Study of Melatonin on Sleep, Pain, and Confusion After Joint Replacement Surgery
Pain, confusion, and breaks in normal sleep cycles have been challenges commonly faced by patients after undergoing joint surgeries. To address these issues, melatonin, an inexpensive over-the-counter supplement, has shown in previous to help manage sleep disorders, prevent and treat post-operative confusion in patients over 70 years of age, and reduce pain. The purpose of this study is to establish whether melatonin can aid in reducing pain and post-operative confusion and improve sleep quality after total knee replacement
|Study Design:||Allocation: Randomized
Endpoint Classification: Safety/Efficacy Study
Intervention Model: Parallel Assignment
Masking: Double Blind (Subject, Outcomes Assessor)
Primary Purpose: Supportive Care
|Official Title:||Effects of Perioperative Melatonin on Sleep, Pain, and Confusion After Joint Replacement Surgery|
- To see if melatonin or placebo creates differences in total sleep time, sleep efficiency, and nighttime awakening for patients undergoing total knee replacements [ Time Frame: Up to postoperative day 3 ] [ Designated as safety issue: No ]
Primary outcome will be measured by an Actigraph watch, a light-weight bracelet worn on the non-dominant wrist. The device uses triaxial accelerometers and proprietary algorithms to measure parameters of sleep and activity.
A 15%, 15%, and 25% difference from baseline readings in total sleep time, sleep efficiency, and nighttime awakening will be considered clinically important respectively.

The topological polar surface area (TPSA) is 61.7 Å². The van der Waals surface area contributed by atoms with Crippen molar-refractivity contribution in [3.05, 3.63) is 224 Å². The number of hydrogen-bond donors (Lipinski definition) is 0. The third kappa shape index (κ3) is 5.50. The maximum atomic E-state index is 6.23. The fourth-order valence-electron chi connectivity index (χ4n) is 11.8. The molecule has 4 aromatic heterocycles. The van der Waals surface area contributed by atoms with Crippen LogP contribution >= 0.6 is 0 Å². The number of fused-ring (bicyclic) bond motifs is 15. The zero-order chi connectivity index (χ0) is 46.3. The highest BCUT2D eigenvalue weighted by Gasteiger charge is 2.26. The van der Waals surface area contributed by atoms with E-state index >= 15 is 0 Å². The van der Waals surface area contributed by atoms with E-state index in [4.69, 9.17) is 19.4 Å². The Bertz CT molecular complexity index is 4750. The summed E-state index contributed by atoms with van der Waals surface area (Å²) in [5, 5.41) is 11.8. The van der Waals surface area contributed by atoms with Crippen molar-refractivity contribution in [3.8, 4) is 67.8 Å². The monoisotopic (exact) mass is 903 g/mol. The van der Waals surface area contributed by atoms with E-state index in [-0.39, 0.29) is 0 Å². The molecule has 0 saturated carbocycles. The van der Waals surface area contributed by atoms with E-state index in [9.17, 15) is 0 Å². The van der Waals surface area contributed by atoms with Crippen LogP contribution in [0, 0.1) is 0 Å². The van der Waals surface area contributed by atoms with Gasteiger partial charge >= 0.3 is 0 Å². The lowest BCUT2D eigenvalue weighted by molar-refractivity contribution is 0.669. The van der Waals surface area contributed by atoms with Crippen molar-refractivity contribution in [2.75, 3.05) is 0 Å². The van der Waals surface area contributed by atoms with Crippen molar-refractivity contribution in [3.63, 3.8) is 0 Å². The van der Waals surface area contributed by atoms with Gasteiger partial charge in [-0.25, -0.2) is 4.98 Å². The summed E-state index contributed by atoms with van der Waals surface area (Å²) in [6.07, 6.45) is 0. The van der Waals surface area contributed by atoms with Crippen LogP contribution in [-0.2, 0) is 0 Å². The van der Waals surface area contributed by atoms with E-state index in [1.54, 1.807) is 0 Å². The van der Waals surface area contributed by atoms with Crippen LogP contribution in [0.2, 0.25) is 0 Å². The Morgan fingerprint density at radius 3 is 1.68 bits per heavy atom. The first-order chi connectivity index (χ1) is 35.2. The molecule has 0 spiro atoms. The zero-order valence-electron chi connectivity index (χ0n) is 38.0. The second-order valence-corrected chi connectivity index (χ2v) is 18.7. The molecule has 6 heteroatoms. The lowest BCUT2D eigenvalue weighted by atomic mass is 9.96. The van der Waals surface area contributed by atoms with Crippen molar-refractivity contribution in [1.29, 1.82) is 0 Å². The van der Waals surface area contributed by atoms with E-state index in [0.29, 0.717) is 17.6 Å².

- Perioperative effects of melatonin on post-operative pain scores [ Time Frame: Up to postoperative day 3 ] [ Designated as safety issue: No ]A difference in 25% in average pain score at each time point be considered clinically significant.
- Melatonin effects on delirium during post-operative inpatient stay based on clinical assessment in patients 65 and older [ Time Frame: Up to postoperative day 3 ] [ Designated as safety issue: No ]A difference of 25% will be considered clinically important.
- Melatonin effects on daytime activity [ Time Frame: Up to postoperative day 3 ] [ Designated as safety issue: No ]A 20% difference will be considered clinically important.
- Melatonin effects on Patient Controlled Analgesia and Postoperative narcotic usage [ Time Frame: Up to 3 days ] [ Designated as safety issue: No ]A 25% in narcotic usage will be considered clinically important
|Study Start Date:||February 2012|
|Study Completion Date:||June 2013|
|Primary Completion Date:||June 2013 (Final data collection date for primary outcome measure)|
|Experimental: Study: Melatonin||
5mg of melatonin will be taken by the subject for 3 nights prior and continuing 3 nights after surgery as tolerated.
|Placebo Comparator: Control: Placebo||
5mg of placebo will be taken by the subject 3 nights prior to surgery and continuing 3 nights after surgery
Please refer to this study by its ClinicalTrials.gov identifier: NCT01505465
|United States, New York|
|Hospital for Special Surgery|
|New York, New York, United States, 10021|
|Principal Investigator:||Stavros G. Memtsoudis, MD, PhD||Hospital for Special Surgery, New York|